We often see insiders buying up shares in companies that perform well over the long term. Unfortunately, there are also plenty of examples of share prices declining precipitously after insiders have sold shares. So before you buy or sell Cornerstone Building Brands, Inc. (NYSE:CNR), you may well want to know whether insiders have been buying or selling.
What Is Insider Selling?
It is perfectly legal for company insiders, including board members, to buy and sell stock in a company. However, rules govern insider transactions, and certain disclosures are required.
We don't think shareholders should simply follow insider transactions. But equally, we would consider it foolish to ignore insider transactions altogether. As Peter Lynch said, 'insiders might sell their shares for any number of reasons, but they buy them for only one: they think the price will rise.'
Cornerstone Building Brands Insider Transactions Over The Last Year
In the last twelve months, the biggest single purchase by an insider was when Chairman of the Board & CEO James Metcalf bought US$709k worth of shares at a price of US$7.09 per share. That means that an insider was happy to buy shares at above the current price of US$4.53. Their view may have changed since then, but at least it shows they felt optimistic at the time. To us, it's very important to consider the price insiders pay for shares. Generally speaking, it catches our eye when insiders have purchased shares at above current prices, as it suggests they believed the shares were worth buying, even at a higher price.
Happily, we note that in the last year insiders paid US$4.2m for 794k shares. But they sold 24400 for US$152k. Overall, Cornerstone Building Brands insiders were net buyers last year. The average buy price was around US$5.27. I'd consider this a positive as it suggests insiders see value at around the current price. The chart below shows insider transactions (by individuals) over the last year. If you click on the chart, you can see all the individual transactions, including the share price, individual, and the date!
There are plenty of other companies that have insiders buying up shares. You probably do not want to miss this free list of growing companies that insiders are buying.
Insiders at Cornerstone Building Brands Have Bought Stock Recently
Over the last three months, we've seen significant insider buying at Cornerstone Building Brands. Not only was there no selling that we can see, but they collectively bought US$2.4m worth of shares. This is a positive in our book as it implies some confidence.
Does Cornerstone Building Brands Boast High Insider Ownership?
Looking at the total insider shareholdings in a company can help to inform your view of whether they are well aligned with common shareholders. Usually, the higher the insider ownership, the more likely it is that insiders will be incentivised to build the company for the long term. Cornerstone Building Brands insiders own about US$15m worth of shares. That equates to 2.6% of the company. While this is a strong but not outstanding level of insider ownership, it's enough to indicate some alignment between management and smaller shareholders.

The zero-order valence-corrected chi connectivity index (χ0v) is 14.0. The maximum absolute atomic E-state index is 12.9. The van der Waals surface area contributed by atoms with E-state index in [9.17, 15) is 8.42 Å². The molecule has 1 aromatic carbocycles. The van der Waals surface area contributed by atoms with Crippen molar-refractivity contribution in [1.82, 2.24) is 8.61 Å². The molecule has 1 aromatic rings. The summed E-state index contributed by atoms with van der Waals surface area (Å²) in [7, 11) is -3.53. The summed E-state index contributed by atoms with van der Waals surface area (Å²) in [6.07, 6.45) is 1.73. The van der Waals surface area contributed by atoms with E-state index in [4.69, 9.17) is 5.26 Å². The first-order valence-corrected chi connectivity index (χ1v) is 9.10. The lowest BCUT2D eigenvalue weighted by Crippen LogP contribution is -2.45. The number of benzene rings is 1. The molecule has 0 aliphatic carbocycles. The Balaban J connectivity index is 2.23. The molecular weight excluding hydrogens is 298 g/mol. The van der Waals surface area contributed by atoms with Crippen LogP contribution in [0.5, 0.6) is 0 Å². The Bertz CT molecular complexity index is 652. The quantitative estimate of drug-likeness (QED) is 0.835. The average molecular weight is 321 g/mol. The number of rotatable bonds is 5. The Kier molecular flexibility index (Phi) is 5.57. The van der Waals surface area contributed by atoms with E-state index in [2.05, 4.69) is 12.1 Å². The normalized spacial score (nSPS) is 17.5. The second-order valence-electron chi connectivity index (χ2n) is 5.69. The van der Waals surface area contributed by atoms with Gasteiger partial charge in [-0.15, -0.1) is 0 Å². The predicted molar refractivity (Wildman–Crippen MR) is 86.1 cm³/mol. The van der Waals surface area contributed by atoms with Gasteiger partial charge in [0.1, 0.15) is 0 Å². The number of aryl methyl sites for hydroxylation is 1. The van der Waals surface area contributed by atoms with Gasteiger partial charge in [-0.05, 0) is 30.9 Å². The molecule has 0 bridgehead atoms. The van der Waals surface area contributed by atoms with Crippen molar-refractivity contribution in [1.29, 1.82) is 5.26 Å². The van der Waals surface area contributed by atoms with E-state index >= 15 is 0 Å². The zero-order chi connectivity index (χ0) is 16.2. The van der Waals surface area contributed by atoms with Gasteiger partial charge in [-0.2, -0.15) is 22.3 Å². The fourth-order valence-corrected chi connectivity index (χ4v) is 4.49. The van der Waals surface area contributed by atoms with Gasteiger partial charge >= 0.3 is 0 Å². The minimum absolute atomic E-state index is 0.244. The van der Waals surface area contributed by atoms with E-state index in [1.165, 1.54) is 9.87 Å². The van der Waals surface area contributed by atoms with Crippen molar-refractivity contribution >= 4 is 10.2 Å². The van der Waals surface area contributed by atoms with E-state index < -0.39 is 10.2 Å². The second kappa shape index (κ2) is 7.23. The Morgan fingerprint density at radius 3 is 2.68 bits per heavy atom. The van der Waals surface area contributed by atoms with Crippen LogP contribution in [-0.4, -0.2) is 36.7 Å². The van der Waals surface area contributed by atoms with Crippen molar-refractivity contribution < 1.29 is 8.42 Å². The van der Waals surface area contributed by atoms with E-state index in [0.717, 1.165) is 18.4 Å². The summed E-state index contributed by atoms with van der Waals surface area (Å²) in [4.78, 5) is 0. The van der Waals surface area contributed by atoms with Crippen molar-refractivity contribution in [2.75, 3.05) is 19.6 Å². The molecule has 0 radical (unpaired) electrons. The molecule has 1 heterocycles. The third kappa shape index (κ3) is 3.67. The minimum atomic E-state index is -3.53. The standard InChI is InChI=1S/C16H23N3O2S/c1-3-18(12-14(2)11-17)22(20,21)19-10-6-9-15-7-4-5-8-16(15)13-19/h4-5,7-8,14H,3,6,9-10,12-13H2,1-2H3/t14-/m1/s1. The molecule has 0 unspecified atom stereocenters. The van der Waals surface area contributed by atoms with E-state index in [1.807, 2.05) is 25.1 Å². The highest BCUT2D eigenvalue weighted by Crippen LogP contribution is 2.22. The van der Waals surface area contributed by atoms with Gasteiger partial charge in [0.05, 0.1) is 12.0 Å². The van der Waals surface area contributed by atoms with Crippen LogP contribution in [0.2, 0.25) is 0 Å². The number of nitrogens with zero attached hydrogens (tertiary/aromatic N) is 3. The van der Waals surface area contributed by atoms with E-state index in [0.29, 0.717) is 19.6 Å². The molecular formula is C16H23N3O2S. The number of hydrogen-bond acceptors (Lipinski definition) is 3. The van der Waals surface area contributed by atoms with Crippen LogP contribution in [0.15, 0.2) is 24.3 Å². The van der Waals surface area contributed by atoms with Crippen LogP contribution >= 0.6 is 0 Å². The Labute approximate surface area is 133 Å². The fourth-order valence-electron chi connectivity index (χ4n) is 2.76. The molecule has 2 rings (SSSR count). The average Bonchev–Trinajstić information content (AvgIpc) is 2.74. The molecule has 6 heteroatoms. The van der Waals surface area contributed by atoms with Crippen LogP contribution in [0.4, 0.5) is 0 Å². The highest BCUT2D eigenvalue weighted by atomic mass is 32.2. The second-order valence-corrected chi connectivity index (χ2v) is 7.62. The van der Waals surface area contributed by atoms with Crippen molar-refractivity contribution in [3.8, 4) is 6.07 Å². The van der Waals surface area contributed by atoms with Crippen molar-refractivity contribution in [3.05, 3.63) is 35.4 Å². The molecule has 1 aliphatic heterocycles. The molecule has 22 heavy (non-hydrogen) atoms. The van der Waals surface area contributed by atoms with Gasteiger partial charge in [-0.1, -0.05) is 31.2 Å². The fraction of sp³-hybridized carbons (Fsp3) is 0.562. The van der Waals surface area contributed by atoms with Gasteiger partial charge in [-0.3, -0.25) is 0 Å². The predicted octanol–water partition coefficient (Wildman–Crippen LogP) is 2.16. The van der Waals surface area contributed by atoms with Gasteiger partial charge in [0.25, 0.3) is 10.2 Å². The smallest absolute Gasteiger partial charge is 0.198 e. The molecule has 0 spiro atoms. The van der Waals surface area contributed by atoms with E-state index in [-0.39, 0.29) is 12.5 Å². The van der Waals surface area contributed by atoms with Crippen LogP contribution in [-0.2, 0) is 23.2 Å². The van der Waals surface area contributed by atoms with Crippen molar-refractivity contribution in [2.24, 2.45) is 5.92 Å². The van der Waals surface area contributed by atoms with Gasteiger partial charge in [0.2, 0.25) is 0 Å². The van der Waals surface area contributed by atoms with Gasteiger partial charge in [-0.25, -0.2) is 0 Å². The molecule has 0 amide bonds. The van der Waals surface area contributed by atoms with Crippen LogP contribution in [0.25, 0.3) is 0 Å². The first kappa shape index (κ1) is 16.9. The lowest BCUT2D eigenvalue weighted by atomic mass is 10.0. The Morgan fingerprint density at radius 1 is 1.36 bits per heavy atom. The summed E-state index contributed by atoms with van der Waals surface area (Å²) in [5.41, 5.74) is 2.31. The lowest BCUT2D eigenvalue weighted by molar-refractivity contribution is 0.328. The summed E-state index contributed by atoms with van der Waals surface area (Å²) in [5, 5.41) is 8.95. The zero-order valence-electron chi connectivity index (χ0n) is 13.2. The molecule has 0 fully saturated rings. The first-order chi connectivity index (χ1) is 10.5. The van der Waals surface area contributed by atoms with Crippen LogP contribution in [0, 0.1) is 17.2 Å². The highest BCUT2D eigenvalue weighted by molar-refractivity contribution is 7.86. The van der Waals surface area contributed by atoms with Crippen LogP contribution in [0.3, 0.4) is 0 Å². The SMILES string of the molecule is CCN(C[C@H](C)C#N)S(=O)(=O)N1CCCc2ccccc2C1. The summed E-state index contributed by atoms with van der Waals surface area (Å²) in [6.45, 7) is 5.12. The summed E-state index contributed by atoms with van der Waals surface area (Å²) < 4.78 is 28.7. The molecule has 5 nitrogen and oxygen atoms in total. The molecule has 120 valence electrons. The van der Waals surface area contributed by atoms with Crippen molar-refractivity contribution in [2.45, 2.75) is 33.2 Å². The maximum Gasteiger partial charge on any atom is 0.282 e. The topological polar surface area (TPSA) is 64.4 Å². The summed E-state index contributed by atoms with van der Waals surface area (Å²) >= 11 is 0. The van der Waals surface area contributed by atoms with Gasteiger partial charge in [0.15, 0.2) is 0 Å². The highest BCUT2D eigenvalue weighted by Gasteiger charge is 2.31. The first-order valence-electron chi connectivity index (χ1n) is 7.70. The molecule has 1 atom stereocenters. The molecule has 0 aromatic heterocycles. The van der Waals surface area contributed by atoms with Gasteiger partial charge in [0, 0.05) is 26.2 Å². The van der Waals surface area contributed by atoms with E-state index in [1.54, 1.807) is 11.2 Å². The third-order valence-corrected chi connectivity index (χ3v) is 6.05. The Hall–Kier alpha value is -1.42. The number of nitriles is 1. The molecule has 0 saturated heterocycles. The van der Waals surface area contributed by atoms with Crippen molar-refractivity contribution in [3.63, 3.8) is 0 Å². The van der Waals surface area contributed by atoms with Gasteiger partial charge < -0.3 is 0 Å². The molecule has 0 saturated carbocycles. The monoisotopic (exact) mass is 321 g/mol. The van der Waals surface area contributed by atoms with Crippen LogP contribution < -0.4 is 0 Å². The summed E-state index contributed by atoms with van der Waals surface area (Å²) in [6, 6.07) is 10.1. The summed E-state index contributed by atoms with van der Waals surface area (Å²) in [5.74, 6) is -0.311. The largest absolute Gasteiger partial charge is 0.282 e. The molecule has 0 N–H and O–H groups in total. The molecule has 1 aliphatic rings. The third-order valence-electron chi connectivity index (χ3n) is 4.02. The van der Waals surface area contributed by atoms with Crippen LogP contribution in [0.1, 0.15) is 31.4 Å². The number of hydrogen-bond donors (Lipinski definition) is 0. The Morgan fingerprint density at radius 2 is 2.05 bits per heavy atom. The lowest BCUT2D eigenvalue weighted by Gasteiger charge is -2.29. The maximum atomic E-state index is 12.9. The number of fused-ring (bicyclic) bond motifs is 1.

So What Does This Data Suggest About Cornerstone Building Brands Insiders?
It is good to see recent purchasing. We also take confidence from the longer term picture of insider transactions. But on the other hand, the company made a loss last year, which makes us a little cautious. When combined with notable insider ownership, these factors suggest Cornerstone Building Brands insiders are well aligned, and that they may think the share price is too low. If you are like me, you may want to think about whether this company will grow or shrink. Luckily, you can check this free report showing analyst forecasts for its future.
If you would prefer to check out another company -- one with potentially superior financials -- then do not miss this free list of interesting companies, that have HIGH return on equity and low debt.
For the purposes of this article, insiders are those individuals who report their transactions to the relevant regulatory body. We currently account for open market transactions and private dispositions, but not derivative transactions.
If you spot an error that warrants correction, please contact the editor at firstname.lastname@example.org. This article by Simply Wall St is general in nature. It does not constitute a recommendation to buy or sell any stock, and does not take account of your objectives, or your financial situation. Simply Wall St has no position in the stocks mentioned. Thank you for reading.